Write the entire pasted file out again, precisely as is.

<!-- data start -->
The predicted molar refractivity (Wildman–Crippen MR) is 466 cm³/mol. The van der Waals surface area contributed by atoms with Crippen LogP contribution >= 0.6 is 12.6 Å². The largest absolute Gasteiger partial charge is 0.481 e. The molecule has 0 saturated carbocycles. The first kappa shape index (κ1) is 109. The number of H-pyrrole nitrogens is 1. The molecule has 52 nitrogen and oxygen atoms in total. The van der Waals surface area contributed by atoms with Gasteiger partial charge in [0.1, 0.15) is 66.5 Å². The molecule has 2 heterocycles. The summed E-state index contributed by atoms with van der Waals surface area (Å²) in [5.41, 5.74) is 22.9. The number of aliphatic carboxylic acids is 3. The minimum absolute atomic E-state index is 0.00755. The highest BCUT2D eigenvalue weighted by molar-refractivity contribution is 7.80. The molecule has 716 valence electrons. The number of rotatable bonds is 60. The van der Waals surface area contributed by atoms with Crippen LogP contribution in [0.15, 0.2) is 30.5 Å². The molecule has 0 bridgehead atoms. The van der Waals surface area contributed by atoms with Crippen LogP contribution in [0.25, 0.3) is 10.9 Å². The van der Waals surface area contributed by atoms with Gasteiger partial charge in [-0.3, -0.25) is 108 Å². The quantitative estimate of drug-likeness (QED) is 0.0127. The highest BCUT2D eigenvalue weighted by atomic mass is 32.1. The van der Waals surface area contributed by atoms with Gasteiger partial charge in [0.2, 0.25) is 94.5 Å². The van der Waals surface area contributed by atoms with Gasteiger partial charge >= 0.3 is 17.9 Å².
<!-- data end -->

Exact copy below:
The predicted molar refractivity (Wildman–Crippen MR) is 466 cm³/mol. The van der Waals surface area contributed by atoms with Crippen LogP contribution >= 0.6 is 12.6 Å². The largest absolute Gasteiger partial charge is 0.481 e. The molecule has 0 saturated carbocycles. The first kappa shape index (κ1) is 109. The number of H-pyrrole nitrogens is 1. The molecule has 52 nitrogen and oxygen atoms in total. The van der Waals surface area contributed by atoms with Gasteiger partial charge in [0.1, 0.15) is 66.5 Å². The molecule has 2 heterocycles. The summed E-state index contributed by atoms with van der Waals surface area (Å²) in [5.41, 5.74) is 22.9. The number of aliphatic carboxylic acids is 3. The minimum absolute atomic E-state index is 0.00755. The highest BCUT2D eigenvalue weighted by molar-refractivity contribution is 7.80. The molecule has 716 valence electrons. The number of rotatable bonds is 60. The van der Waals surface area contributed by atoms with Crippen LogP contribution in [0.15, 0.2) is 30.5 Å². The molecule has 0 bridgehead atoms. The van der Waals surface area contributed by atoms with Crippen LogP contribution in [0.25, 0.3) is 10.9 Å². The van der Waals surface area contributed by atoms with Gasteiger partial charge in [-0.3, -0.25) is 108 Å². The quantitative estimate of drug-likeness (QED) is 0.0127. The highest BCUT2D eigenvalue weighted by atomic mass is 32.1. The van der Waals surface area contributed by atoms with Gasteiger partial charge in [0.2, 0.25) is 94.5 Å². The van der Waals surface area contributed by atoms with Gasteiger partial charge >= 0.3 is 17.9 Å².